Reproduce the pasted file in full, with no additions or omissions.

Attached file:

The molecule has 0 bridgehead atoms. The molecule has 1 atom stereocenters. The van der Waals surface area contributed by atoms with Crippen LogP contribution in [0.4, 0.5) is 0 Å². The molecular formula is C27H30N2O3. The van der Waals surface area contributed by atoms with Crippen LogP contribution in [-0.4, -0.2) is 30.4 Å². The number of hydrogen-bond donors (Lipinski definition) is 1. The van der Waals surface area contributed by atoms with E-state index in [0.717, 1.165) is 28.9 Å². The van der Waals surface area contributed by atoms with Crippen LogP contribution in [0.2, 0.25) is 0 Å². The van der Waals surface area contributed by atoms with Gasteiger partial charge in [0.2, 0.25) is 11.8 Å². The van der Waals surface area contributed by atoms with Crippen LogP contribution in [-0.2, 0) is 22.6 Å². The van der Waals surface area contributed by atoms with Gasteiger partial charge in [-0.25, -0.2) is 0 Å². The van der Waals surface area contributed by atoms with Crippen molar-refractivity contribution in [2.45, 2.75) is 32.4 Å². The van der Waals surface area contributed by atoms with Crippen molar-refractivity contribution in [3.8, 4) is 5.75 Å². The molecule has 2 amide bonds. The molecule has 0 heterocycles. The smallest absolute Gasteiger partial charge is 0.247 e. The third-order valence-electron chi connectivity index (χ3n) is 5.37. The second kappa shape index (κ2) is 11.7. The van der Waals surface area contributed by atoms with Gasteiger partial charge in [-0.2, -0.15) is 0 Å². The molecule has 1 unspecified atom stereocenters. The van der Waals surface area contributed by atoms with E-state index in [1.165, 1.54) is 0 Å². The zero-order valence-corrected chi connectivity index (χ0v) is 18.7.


The molecule has 0 bridgehead atoms. The molecule has 1 atom stereocenters. The van der Waals surface area contributed by atoms with Crippen LogP contribution in [0.4, 0.5) is 0 Å². The molecular formula is C27H30N2O3. The van der Waals surface area contributed by atoms with Crippen LogP contribution in [-0.4, -0.2) is 30.4 Å². The number of hydrogen-bond donors (Lipinski definition) is 1. The van der Waals surface area contributed by atoms with E-state index in [0.717, 1.165) is 28.9 Å². The van der Waals surface area contributed by atoms with Crippen LogP contribution in [0.2, 0.25) is 0 Å². The van der Waals surface area contributed by atoms with Gasteiger partial charge in [0.2, 0.25) is 11.8 Å². The van der Waals surface area contributed by atoms with Crippen LogP contribution in [-0.2, 0) is 22.6 Å². The van der Waals surface area contributed by atoms with Gasteiger partial charge in [-0.25, -0.2) is 0 Å². The van der Waals surface area contributed by atoms with Crippen molar-refractivity contribution in [2.45, 2.75) is 32.4 Å². The van der Waals surface area contributed by atoms with Crippen molar-refractivity contribution in [3.8, 4) is 5.75 Å². The molecule has 2 amide bonds. The molecule has 0 heterocycles. The smallest absolute Gasteiger partial charge is 0.247 e. The third-order valence-electron chi connectivity index (χ3n) is 5.37. The second kappa shape index (κ2) is 11.7. The van der Waals surface area contributed by atoms with Gasteiger partial charge in [-0.2, -0.15) is 0 Å². The molecule has 1 unspecified atom stereocenters. The van der Waals surface area contributed by atoms with E-state index in [1.165, 1.54) is 0 Å². The zero-order valence-corrected chi connectivity index (χ0v) is 18.7.